The French government's gift to Ireland of a first World War memorial has been described as "a very significant gesture'' by Minister for Heritage Heather Humphreys.
She said it was a recognition of the close bond which existed between the two countries.
"Tens of thousands of Irishmen went to fight in the battlefields of northern France during the first World War, and many of them made the ultimate sacrifice,'' Ms Humphreys said.
The France-Ireland memorial, featuring a replica of the wooden cross built by the men of the 16th Irish division for the churchyard at Ginchy, was unveiled at a ceremony at Glasnevin cemetery in Dublin on Sunday.
The cross was built following events in Ginchy and at Guillemont in September 1916, when 1,200 men from the division lost their lives. The original cross is housed at the War Memorial Gardens in Islandbridge, Dublin.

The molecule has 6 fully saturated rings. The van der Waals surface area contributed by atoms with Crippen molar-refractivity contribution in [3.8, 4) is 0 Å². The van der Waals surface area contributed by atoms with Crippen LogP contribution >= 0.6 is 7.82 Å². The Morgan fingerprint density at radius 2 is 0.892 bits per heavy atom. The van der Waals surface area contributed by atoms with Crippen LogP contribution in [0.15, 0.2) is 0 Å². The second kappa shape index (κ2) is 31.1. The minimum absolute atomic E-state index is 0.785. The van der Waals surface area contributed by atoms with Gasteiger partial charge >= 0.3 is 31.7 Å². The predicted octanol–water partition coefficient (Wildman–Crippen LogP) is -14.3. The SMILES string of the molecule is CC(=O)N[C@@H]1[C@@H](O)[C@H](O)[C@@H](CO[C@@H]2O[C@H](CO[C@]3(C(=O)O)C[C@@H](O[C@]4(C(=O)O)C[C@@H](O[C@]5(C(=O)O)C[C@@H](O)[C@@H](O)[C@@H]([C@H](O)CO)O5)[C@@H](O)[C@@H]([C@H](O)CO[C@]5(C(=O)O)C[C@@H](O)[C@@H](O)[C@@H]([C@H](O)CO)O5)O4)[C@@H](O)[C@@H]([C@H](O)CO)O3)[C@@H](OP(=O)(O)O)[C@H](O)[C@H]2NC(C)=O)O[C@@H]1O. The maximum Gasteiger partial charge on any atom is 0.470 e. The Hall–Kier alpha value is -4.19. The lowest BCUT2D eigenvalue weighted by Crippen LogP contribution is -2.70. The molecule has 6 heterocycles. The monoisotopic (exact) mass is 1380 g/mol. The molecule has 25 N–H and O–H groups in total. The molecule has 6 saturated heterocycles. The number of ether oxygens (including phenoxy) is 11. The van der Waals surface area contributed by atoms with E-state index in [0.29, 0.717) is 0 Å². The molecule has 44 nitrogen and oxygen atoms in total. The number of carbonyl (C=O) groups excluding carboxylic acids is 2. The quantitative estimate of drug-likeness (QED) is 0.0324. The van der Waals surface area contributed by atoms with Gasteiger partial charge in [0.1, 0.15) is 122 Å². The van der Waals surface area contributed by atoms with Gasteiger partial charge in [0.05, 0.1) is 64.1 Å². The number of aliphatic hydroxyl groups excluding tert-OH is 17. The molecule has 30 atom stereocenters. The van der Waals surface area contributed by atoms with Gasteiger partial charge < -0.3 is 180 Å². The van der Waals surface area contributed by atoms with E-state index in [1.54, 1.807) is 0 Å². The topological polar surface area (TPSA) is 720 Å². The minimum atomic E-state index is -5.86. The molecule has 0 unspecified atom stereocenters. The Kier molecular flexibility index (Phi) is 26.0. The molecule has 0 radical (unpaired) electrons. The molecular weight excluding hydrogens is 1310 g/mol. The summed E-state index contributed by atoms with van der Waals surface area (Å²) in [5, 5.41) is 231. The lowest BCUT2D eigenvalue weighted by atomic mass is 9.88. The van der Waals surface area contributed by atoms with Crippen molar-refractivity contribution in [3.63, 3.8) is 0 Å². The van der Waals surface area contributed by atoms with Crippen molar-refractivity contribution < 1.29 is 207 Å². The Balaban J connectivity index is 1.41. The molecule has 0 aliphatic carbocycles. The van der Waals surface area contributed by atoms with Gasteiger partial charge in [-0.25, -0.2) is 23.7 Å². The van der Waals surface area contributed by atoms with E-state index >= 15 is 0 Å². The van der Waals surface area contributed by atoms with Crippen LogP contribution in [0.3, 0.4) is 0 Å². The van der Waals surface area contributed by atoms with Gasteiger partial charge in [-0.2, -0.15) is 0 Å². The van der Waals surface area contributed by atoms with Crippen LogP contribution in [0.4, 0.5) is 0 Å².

The memorial, a monument created specially by the Beaux-Arts de Paris (Paris fine arts school) was presented to Ireland in recognition of “the solidarity and sacrifice’’ by so many Irish in the defence and freedom of France, particularly during the first World War.
French Minister of State for Veterans and Remembrance at the Ministry of Defence Jean-Marc Todeschini said the memorial was a unique work of art, a creation by young artists and sculptors, to express not only a message of deep thanks and recognition but also to illustrate the role of youth in shaping a better future.
“The memorial is meant to be a lasting tribute from France and the French people to all Irish men from all the island of Ireland and beyond who constantly have expressed their solidarity and their commitment, even with the supreme sacrifice, to the values and the freedom of France,’’ he added.